Have you ever walked out of a training session and realised you’ve already forgotten some of the information you were told? If you think not, perhaps you’ve just forgotten that too?
It’s hardly news that we forget things over time, but, in business, this can impact an organisation’s performance and bottom line. We expect employees to forget elements of their training, of course, but as they do, this can contribute to skill fade, whereby someone’s ability to do a task can decrease if it is not being done regularly.
It’s important, therefore, that “knowledge retention” is considered when planning and delivering any training for employees. Knowledge retention refers to how well learners remember knowledge and, in business, how well the combined knowledge within an organisation is preserved over time.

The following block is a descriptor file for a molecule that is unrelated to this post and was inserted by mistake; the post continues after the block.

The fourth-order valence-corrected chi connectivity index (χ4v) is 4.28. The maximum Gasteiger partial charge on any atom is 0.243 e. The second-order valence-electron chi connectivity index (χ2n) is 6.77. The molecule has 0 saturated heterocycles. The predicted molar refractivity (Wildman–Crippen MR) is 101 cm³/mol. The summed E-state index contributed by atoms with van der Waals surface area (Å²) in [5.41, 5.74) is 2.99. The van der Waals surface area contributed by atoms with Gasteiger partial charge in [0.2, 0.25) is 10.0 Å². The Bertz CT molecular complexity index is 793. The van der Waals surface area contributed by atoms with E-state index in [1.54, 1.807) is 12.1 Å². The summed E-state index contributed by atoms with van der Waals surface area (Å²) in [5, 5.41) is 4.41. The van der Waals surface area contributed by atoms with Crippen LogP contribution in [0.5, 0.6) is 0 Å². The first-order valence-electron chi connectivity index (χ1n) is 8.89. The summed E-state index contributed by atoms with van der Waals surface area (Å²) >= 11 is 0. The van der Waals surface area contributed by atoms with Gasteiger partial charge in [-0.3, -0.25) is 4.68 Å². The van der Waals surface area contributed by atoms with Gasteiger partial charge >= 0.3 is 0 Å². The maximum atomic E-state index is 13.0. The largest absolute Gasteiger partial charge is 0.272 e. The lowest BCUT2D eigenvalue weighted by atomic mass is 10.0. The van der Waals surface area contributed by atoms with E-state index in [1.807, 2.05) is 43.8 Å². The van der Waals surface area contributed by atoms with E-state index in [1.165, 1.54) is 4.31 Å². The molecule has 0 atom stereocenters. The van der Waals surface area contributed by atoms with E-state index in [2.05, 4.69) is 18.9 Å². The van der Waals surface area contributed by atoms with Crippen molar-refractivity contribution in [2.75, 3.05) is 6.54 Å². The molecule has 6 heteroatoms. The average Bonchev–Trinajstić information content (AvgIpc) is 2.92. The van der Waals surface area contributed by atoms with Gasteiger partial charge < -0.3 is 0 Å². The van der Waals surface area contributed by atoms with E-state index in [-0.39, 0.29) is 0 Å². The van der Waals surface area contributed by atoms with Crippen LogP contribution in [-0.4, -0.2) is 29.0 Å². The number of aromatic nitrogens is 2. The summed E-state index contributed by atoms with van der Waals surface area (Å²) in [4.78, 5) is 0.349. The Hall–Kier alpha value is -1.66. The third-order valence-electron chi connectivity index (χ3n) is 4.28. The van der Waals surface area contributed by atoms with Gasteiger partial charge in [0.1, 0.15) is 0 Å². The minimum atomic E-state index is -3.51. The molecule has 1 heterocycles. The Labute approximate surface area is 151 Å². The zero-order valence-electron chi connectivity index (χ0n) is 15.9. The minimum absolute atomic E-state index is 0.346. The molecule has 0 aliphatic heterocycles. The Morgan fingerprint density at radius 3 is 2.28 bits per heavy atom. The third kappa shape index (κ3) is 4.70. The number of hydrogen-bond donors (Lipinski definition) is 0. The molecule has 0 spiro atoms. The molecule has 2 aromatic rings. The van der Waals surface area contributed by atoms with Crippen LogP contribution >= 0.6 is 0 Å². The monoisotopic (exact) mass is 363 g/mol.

Fortunately, there is actually some science to how we forget. In 1885, German psychologist Hermann Ebbinghaus hypothesised a curve that suggested the rate at which we forget information decreases over time, although we still continue to lose info. The Ebbinghaus Forgetting Curve also suggested that the rate of forgetting was reduced each time newly learned information was reviewed.
This is the basis for Spaced Repetition, the learning technique that Wranx is built upon. Spaced Repetition is based on the principle of exposing learners to knowledge repeatedly and increasing the length of time between exposure as knowledge is shown to have been retained. A study by Kramar et al at the University of Southern California explained that this repeated firing between the areas of the brain responsible for certain memories served to strengthen those memories.
So, we know why knowledge retention is important in business and the science behind it. For organisations it’s simply a case of understanding what the impact might be for them and what can be done to improve it. There’s more information about knowledge retention in our expert guide, which covers its benefits, learning techniques and tips for improving knowledge retention.